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J Am Geriatr Soc. 1993 Apr;41(4):377-83.

Influence of age on measurement of health status in patients undergoing elective surgery.

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Department of Medicine, Brigham and Women's Hospital, Harvard Medical School, Boston, Massachusetts 02115.



To assess the influence of age on the relationships between global measures of health and specific health dimensions.


Cross-sectional cohort study.


University tertiary care hospital.


Patients older than 50 years admitted for major elective non-cardiac surgery.


Consenting patients underwent preoperative evaluations including a medical history, physical examination, and administration of health status assessment instruments. Global health status was measured with the Medical Outcomes Study Short Form (SF-36) and with a 0 to 100 verbal measure of global health. Specific health dimensions (physical function, role function, social function, mental health, energy and fatigue, and pain) were measured using the SF-36. Subjects also completed a second validated measure of physical functioning, the Specific Activity Scale (SAS).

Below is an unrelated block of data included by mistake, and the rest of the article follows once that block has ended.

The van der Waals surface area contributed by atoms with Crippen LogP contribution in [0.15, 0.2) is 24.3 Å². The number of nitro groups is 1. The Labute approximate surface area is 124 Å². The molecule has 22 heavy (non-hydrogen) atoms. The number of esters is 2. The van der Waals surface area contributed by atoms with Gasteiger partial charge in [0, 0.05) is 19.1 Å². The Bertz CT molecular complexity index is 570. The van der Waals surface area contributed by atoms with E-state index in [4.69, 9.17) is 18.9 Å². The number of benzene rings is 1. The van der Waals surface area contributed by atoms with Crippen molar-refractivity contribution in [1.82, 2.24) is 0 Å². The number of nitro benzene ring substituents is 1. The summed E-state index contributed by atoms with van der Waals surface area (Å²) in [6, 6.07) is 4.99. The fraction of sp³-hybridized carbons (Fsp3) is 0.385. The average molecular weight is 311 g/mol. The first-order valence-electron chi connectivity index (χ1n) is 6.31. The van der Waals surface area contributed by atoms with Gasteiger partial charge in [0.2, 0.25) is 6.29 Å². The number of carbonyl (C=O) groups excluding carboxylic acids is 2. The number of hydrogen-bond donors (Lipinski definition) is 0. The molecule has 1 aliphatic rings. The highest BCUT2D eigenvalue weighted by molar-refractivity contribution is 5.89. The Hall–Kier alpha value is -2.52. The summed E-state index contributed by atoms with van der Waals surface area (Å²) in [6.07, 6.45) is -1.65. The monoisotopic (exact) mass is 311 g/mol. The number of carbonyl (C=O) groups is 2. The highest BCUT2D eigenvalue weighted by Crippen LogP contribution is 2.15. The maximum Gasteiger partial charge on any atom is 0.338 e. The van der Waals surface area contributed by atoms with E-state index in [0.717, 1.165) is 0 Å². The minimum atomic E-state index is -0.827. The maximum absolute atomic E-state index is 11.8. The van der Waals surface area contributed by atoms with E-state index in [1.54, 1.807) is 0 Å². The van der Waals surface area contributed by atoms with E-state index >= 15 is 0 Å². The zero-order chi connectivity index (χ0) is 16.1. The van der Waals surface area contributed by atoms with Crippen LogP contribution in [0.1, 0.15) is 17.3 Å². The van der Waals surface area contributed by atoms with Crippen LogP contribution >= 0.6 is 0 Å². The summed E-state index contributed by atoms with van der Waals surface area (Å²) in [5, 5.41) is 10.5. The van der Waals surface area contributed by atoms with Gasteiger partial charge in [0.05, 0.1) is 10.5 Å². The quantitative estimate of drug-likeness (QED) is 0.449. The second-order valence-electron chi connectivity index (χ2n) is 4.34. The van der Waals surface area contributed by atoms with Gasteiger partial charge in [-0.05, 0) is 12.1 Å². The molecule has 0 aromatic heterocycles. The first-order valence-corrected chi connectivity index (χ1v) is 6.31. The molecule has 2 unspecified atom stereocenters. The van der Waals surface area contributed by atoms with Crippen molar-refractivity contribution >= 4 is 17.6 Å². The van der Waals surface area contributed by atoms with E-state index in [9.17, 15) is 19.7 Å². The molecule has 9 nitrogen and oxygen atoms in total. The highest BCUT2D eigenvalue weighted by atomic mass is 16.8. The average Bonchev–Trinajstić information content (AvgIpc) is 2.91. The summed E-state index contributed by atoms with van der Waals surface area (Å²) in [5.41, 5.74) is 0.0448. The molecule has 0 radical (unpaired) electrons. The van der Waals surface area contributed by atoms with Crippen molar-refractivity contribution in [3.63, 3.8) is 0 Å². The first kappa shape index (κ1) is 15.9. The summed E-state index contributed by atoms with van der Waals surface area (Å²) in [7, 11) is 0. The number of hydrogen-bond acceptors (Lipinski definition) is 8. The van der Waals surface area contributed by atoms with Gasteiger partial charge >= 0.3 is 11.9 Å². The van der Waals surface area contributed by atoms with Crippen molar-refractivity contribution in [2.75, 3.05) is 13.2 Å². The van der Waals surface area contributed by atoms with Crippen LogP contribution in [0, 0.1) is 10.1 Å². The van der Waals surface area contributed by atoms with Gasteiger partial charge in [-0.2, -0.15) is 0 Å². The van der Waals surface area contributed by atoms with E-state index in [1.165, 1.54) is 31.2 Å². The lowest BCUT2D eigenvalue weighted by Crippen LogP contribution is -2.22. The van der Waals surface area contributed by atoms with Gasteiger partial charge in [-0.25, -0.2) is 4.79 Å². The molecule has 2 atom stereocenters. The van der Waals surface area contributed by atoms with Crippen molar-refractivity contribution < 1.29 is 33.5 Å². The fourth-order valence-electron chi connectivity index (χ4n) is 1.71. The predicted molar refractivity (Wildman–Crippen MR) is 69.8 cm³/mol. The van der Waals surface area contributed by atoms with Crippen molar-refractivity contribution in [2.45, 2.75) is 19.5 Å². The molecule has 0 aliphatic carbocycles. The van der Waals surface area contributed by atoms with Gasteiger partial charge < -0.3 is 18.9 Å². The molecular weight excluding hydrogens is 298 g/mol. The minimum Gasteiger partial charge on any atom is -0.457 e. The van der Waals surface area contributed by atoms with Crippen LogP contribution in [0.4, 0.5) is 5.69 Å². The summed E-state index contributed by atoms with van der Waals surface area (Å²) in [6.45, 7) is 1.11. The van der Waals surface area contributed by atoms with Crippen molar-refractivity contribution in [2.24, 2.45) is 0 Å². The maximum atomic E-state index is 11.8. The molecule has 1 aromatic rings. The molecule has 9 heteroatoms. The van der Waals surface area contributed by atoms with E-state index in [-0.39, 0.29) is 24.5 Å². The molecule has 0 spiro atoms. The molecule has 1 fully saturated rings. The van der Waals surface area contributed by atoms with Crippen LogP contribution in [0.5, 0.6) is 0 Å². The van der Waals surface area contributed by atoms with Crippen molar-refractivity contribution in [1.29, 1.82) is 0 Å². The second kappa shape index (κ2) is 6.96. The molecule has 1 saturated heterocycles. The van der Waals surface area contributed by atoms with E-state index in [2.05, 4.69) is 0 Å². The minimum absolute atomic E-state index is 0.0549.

Although patients aged > 70 years (n = 276) had poorer role function, energy, and fatigue scores and poorer physical function on both the SF-36 and SAS than younger patients (n = 469) (P < 0.05), they had similar overall health perception. In the entire population, global health status as measured with the SF-36 health perception scale had the greatest correlation with the energy and fatigue scale (r = .45), correlated moderately with mental health (r = .35), social function (r = .32), and physical function (r = .33), and correlated less well with the surgically remediable dimension of pain (r = .23). However, correlations of global health perception with pain and global health perception with role functioning were significantly (P < or = 0.05) lower in older patients when compared with subjects 70 years or younger (r = .13 vs .28 and r = .19 vs .33, respectively).


Despite poorer role function, poorer energy and fatigue scores, and poorer physical function, elderly persons have similar global health perception when compared with younger individuals. These data indicate that global health perception may be determined by different factors in the elderly or that the elderly have fundamentally different expectations of what their global health status should be. Our findings emphasize the importance of multidimensional scales when evaluating quality of life because, particularly in the elderly, the use of global measures alone may not reflect critically important dimension-specific impairments in health.

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